Saudi Majlis-e-Shura Chairman Abdullah Muhammad Ibrahim Al-Sheikh told the speaker that Saudi Arabia and the Shura Council will stand by their Kashmiri brethren. He said Indian forces should end all atrocities and grant constitutional rights to the people of Kashmir.

He expressed his satisfaction on the bilateral relations between the two brotherly counties. He agreed that OIC can play an important role in putting pressure on India for resolution of Kashmir issue in accordance with the international commitments.

Later, Speaker Asad Qaiser along with parliamentary delegation visited Saudi Majlis-e-Shura and signed an MoU to further enhance collaboration between National Assembly of Pakistan and Saudi Shura Council.



UK prisons promoting Islamist extremism: Report

Dec 23, 2019

LONDON: Britain's security experts on Monday called for a fundamental review of the threat of radicalisation in the UK's prisons after a media report claimed that the system was not fully cracking down on Islamist extremism behind bars.

Extremists in some of Britain's prisons are allegedly holding makeshift Sharia trials, circulating banned books and openly grooming young Muslim inmates, 'The Times' reports.

A former prisoner who claims he took part in Sharia courts and punishment beatings has given the newspaper a detailed account of how he came to join a group of prisoners at HMP Woodhill in Milton Keynes, south-east England, who pledged allegiance to the Islamic State terrorist group.

The former prisoner, who provided an account of his radicalisation and has been given the pseudonym Jack, said those who recruited him included a follower of the convicted Pakistani-origin radical preacher Anjem Choudary, out on licence or parole under strict conditions since his release from prison last year.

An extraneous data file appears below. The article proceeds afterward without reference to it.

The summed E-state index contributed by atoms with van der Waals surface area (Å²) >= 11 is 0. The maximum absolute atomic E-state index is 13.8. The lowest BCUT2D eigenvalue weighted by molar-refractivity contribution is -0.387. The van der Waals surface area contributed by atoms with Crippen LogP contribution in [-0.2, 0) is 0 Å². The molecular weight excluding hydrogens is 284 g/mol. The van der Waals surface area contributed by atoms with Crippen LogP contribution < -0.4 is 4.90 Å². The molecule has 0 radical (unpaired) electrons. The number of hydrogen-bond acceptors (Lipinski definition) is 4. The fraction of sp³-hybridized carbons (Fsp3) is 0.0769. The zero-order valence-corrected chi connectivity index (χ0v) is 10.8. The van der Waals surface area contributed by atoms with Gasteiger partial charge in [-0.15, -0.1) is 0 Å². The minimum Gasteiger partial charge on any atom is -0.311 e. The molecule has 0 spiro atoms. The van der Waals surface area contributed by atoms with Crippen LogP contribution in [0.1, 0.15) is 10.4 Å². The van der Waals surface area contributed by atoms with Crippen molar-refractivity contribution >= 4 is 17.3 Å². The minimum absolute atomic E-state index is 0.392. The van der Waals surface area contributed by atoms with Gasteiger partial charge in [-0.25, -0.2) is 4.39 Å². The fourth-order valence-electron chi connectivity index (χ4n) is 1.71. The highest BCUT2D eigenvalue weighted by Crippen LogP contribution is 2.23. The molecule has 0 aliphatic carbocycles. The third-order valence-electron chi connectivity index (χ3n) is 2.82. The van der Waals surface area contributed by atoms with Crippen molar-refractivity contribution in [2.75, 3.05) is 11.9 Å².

Richard Walton, former head of Scotland Yard's Counter Terrorism Command, and Ian Acheson, who led a previous review of jail extremism in the UK, said that reforms to tackle the problem of extremism in jails had stalled.

"I'm disappointed that many of the recommendations I made in 2016 to robustly respond to this threat do not seem to have been adopted. This implies a continuing serious failure of leadership and will to confront terrorism that I identified," Acheson told the newspaper.

"I urge the government to return to these recommendations as a starting point to check on the reality of counter-extremism capability. If the Prison Service is not equal to the task of managing this lethal and destructive risk it should be divested of that responsibility," he said.

UK Justice Secretary Robert Buckland said the former inmate's account was "very concerning" but insisted that in the past four years "a great deal of time, effort and investment has gone into bearing down on the malign effects of extremism behind bars".

The issue of extremism in UK prisons came under scrutiny last month when Usman Khan, a 28-year-old out of parole on terrorism charges, went on a knife rampage killing two people and injuring several others on London Bridge.

Khan had been jailed in 2012 for plans to set up a terrorist training camp on his family's land in Pakistan-occupied Kashmir and it is feared he may have been further radicalised while behind bars.



Tunisian PM-designate says to form government of ‘independents’

December 23, 2019

TUNIS: Tunisia’s prime minister-designate Habib Jemli will form a government made up of independents who do not represent political parties, he said at a news conference on Monday.

Jemli, who was nominated as prime minister by the moderate Islamist Ennahda party last month after it took most seats in October’s parliamentary election, last week asked President Kais Saied for more time to form a government.

Talks to build a ruling coalition capable of winning a vote of confidence have proved difficult because the October election produced a fractured parliament in which no party held more than a quarter of seats.

Several of the main parties have either ruled out joining the government altogether or said they would not join if one or other major party was also involved, or if they did not secure several of the most important portfolios.

Jemli told Reuters last month he was a week away from announcing the government, but then failed to do so.

Tunisia, which adopted democracy after its 2011 revolution that sparked the “Arab spring” uprisings, has faced economic difficulties over the past eight years that have at times threatened to undermine its political transition.

The next government faces a difficult task in continuing economic reforms to bring its deficits and debt under tighter control, as demanded by foreign lenders, while raising growth and delivering better public services.